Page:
Posts Tagged ‘assembly’
- All inventor part files: tweak to your heart’s content
- DWG Files to check tolerances
- STL files for a 3D Printer
- Laser files for the cover & Sign
- Various pictures to help with assembly
IntroductionAfter doing an expensive LED light up sign project last year (with a grant) with my CIM students, I was looking for a low cost alternative. In comes Scott Tobias, new CIM master teacher from Maryland. Thanks Scott for the great idea! You can make these signs for less than $3.00 apiece, depending on what you make the base out of. We 3D printed them at UK with an Affinia printer, as they were prototypes, but they could easily be CNC’d from Wax, Wood, or Renshape.
- Male A to Male A USB Cable: Amazon
- Color-changing 2 Leg LED Light: AdaFruit
- 68 ohm Resistor (100 will work): Anywhere
- 1/8″ Acrylic: Delvies
- Build the base. CNC or 3D print. Try to make sure that the LED comes in contact with the acrylic sign. Please see the enclosed Inventor Section view file for the dimensions and constraints. Also be sure to leave room in the base for all of the electronics.
- Design and build the sign. The more angles the better, as it will show off the light. Be sure to take into account the tolerance fit between the slot and the plastic. MEASURE the acrylic. It is NEVER really 0.125″!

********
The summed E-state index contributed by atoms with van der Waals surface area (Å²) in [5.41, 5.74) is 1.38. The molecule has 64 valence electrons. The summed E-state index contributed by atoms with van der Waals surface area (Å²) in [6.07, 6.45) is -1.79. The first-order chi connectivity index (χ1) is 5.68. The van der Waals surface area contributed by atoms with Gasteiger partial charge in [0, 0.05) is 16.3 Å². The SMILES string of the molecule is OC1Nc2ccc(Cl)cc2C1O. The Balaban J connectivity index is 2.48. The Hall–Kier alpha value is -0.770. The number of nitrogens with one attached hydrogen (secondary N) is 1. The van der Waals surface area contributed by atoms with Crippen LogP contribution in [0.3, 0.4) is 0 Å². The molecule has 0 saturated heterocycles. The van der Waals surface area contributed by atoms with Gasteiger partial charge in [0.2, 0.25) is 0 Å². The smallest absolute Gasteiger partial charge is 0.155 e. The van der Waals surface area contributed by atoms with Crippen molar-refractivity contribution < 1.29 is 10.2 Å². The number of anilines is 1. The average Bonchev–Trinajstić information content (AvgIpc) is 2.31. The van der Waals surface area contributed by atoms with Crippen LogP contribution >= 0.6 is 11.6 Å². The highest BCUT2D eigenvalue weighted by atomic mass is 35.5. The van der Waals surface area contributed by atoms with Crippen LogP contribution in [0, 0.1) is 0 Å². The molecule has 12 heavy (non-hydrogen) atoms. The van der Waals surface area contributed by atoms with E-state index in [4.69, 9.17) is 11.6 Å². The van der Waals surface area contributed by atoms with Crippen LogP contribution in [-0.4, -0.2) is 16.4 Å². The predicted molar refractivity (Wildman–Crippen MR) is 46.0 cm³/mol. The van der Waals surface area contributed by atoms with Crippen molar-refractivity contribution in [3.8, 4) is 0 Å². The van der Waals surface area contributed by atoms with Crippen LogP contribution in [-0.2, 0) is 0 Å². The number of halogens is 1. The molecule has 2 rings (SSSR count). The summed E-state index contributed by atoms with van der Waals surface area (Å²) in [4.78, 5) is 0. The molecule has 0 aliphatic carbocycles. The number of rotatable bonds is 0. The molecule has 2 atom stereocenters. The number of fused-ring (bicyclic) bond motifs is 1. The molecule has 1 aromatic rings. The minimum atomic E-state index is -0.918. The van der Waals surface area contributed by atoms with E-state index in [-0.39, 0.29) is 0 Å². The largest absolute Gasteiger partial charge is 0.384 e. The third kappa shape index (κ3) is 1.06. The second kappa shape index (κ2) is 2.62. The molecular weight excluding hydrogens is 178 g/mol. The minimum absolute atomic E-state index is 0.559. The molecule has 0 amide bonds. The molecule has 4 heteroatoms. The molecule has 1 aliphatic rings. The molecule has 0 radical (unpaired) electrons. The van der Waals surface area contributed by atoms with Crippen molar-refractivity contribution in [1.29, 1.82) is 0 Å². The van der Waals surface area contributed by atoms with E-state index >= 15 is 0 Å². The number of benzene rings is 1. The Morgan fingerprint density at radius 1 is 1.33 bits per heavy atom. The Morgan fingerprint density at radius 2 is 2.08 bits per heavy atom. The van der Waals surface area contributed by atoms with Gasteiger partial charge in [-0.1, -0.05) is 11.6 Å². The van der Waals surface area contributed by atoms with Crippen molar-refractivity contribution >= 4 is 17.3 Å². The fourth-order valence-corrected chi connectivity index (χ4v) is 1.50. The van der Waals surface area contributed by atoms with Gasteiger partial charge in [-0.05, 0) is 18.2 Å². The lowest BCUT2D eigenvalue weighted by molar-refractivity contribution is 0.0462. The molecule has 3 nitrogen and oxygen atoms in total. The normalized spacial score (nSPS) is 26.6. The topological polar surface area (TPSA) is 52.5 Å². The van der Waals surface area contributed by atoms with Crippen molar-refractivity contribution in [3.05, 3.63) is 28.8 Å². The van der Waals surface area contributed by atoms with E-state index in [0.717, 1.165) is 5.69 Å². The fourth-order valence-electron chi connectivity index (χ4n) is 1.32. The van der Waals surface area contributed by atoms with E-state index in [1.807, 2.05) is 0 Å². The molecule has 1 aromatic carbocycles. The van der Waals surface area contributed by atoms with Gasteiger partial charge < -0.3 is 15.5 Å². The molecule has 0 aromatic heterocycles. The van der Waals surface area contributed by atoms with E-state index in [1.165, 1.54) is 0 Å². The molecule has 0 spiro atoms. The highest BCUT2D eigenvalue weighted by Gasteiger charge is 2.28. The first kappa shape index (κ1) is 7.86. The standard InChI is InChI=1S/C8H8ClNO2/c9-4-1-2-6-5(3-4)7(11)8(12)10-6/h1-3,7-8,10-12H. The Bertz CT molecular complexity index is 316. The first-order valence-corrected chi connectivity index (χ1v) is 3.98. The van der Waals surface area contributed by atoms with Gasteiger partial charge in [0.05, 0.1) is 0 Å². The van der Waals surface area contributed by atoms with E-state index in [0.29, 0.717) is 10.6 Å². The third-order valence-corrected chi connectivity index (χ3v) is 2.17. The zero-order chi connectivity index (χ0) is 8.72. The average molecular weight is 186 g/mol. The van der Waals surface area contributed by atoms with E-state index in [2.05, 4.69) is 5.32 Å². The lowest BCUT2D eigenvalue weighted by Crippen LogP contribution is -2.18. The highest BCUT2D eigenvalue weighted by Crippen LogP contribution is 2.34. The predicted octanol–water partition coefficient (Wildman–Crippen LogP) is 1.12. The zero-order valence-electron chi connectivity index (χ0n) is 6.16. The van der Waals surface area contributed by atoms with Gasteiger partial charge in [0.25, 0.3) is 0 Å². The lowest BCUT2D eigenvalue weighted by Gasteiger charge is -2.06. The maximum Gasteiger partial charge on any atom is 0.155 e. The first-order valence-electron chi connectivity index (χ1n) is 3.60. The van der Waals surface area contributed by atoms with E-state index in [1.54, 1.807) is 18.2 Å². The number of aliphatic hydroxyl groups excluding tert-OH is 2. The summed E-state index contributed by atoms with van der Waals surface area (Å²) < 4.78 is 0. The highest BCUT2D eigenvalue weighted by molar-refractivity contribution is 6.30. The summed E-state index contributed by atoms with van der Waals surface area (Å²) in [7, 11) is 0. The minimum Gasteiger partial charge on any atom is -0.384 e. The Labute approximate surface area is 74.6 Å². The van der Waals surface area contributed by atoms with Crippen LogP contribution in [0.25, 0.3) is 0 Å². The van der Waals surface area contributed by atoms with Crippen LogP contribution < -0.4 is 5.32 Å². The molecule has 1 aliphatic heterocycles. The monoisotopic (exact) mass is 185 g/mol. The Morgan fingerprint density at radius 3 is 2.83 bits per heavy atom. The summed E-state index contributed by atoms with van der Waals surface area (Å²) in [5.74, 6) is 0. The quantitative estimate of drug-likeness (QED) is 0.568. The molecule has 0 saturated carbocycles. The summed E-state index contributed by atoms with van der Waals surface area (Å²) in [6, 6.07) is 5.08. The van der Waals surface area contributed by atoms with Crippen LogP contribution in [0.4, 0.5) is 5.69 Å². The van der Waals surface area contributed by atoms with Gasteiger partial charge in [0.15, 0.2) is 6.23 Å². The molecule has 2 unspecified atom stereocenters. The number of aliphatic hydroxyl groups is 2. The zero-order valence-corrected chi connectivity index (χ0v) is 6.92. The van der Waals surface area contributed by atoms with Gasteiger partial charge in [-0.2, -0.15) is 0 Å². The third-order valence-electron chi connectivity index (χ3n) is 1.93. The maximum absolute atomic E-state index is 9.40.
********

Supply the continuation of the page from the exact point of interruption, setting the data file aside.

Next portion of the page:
- When engraving the sign, the deeper the engraving, the better it looks. Invert the text and print on the back!
- Assemble the parts. Sign into base, wire through side, Hot glue the led into slot, THEN solder!
- Solder the cathode, short leg of LED, to the 68Ω resistor.
- Solder the resistor to the BLACK wire of the USB cable.
- Solder the RED wire to the other side of the LED. Do NOT solder the green or white wires; do not even strip them!
- When soldering, you could use heat shrink tube to prevent short circuits.
- Insert the cover into the base. We cut the cover out of the same acrylic we made the sign out of, and just made it 0.005″ bigger in Inventor, and pressed it in. The hole in the bottom is there to pry it out if necessary.
Would you like to see a playlist of older factories built at previous CTI’s? Click on the video below to get a playlist of many more.Continue Reading